Category Archives: Wordy Websites

“It Writes the Words or It Gets the Hose” -OR- Why Kristin Lamb is Awesome

So, you know Kristin Lamb? I was just looking at…

No? No, seriously? Kristin Lamb? #MyWANA?

Oh, honey, you gotta get out more. Or stay in more. Or something.


Anyway, I was just  looking at a recent post, “Ten ways for an ADD writer to be… OOH! SHINY!… Productive.” Now, first of all, this is a great post. GREAT post. Something for everyone (at least everyone who doesn’t have iron clad focus, which is most of us to one degree or another.)  My favorite tip is her “Swiss Cheese Approach,” which is the same general idea as “Knock a Hole In It” — everything looks easier after you hack some chunks out of it. The really important point is this: once you have a solid sense of all the parts of a project, you do not have to start at the beginning. Unless you’re in construction — in which case yes, please, start with the foundation. But otherwise, if the very first part holds no appeal, by all means, knock a hole somewhere else. 

Then, somewhat by the way as a sort of We Are Not Alone inspiration, Kristin Lamb wrote:

“It writes the words or it gets the hose.”

OH MY GOD. See, this probably seemed like just a quippety quip to her, something the muses flang her way in a moment of schmabulosity, but you don’t understand.

This is a line from “The Silence of the Lambs”. It is said to a character named Catherine Martin (played by Brooke Smith).

Catherine Martin is my HERO.

Now, the movie is not for everyone — what with the kidnapping and murder and eating of body parts with fava beans and a nice chianti — but Catherine Martin is, and here’s why:

In a nutshell, Catherine Martin is every straight-up awesome friend you have, driving back to her apartment complex one night, singing along to Tom Petty: “Oh yeah, all right, take it easy baby, make it last (make it last all night), she was an American girl…”.

She is, in fact, an American girl. Thus, when she arrives home, she is a) helpful enough and b) strong enough to take one end of the couch for the guy with the full arm cast who is trying (and failing) to heft it into his truck.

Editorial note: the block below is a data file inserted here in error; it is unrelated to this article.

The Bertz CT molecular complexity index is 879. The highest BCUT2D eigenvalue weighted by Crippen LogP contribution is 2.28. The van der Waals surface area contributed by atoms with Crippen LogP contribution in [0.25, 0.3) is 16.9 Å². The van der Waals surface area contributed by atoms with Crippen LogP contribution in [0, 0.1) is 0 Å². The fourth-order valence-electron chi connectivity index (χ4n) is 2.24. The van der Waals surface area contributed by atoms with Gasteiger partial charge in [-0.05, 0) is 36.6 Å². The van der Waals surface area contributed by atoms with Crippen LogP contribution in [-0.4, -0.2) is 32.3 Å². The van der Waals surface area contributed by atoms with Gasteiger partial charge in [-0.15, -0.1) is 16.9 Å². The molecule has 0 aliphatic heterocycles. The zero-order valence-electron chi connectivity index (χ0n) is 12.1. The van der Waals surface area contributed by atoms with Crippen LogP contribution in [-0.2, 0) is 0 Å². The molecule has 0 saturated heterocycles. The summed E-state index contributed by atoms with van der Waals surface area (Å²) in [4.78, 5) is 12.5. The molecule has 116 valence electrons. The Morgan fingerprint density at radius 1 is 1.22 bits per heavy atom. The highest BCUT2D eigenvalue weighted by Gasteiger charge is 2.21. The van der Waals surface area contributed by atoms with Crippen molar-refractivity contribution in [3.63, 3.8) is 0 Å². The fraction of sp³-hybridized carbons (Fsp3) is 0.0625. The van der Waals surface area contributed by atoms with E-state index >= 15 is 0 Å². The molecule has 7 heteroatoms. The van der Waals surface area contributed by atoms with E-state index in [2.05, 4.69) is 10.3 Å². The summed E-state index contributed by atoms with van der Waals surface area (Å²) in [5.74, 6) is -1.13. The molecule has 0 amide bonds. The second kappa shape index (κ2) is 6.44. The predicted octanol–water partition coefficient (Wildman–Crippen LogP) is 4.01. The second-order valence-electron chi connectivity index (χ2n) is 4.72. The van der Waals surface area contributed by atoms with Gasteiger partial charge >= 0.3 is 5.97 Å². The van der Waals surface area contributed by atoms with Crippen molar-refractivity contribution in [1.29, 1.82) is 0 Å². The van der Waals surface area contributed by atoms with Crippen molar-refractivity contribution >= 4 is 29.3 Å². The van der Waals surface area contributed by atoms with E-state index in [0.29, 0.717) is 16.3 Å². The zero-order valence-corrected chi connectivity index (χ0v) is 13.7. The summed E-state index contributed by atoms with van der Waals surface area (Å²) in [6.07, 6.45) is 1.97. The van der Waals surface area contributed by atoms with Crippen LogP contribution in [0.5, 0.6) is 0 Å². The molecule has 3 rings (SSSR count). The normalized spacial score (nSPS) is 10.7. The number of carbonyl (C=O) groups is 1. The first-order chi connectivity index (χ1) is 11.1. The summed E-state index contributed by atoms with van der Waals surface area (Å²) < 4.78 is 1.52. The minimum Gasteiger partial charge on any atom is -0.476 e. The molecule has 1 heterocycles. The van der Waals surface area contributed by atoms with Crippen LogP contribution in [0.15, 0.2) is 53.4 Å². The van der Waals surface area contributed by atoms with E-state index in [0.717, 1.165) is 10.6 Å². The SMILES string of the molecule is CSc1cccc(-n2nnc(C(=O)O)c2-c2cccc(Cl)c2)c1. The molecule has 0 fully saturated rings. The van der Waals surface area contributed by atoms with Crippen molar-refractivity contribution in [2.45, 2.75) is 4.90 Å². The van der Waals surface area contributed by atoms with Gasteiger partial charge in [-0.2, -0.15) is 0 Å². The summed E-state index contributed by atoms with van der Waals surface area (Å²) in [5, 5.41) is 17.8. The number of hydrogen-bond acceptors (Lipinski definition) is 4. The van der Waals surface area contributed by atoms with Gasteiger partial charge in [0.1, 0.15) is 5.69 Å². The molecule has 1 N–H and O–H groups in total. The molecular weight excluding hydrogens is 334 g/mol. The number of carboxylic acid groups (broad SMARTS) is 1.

But she is an American girl. So if the bad guy is clever enough to get her into his truck and slam the door and take her to his spooky-a$$ lair and drop her down a dry well, he ought to be clever enough to know that you really shouldn’t kidnap an American girl and drop her down a dry well because she will lure your fluffy little one-stomp dog down there and she will kill it if you don’t let her out.

Oughtn’t he? He ought.

Catherine Martin is why “it writes the words or it gets the hose” is so brilliant as a motivator. Because when Catherine Martin hears those infuriating words (which, in the film, are actually “it uses the lotion or it gets the hose” but that’s a whole other story) she does not cringe or cower. (Much.) For the most part, she’s just mad as hell. And she’s using all that anger as fuel while she plots her escape. Which involves a healthy dose of revenge, because guess what?

She keeps the bad guy’s dog.


So “it writes the words or it gets the hose” works for me. Not because of the hose. Because screw you, that’s why.

Oh, and, P.S.?

I’m keeping the novel.

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Filed under Wordy Awesomeness of the Day, Wordy Websites, Writing and Writers

World Wide Words Newsletter: 13 Apr 2013

Michael Quinlon on the word “Scrumptious”:

We commonly use this to refer to some especially appetising item of food or a very attractive person. Roald Dahl, who wrote the script for the film Chitty Chitty Bang Bang, felt it was appropriate for the character Truly Scrumptious, which must be in contention with Pussy Galore for the worst-ever* invented female movie name.

Critics have not been kind to scrumptious. In 1921, H L Mencken described it as an “artificial word”, lumping it with sockdolager, hunky-dory, spondulix, slumgullion and similar creations of American linguistic ingenuity. In his Dictionary of Modern English Usage in 1926, H W Fowler classed it as a “facetious formation”.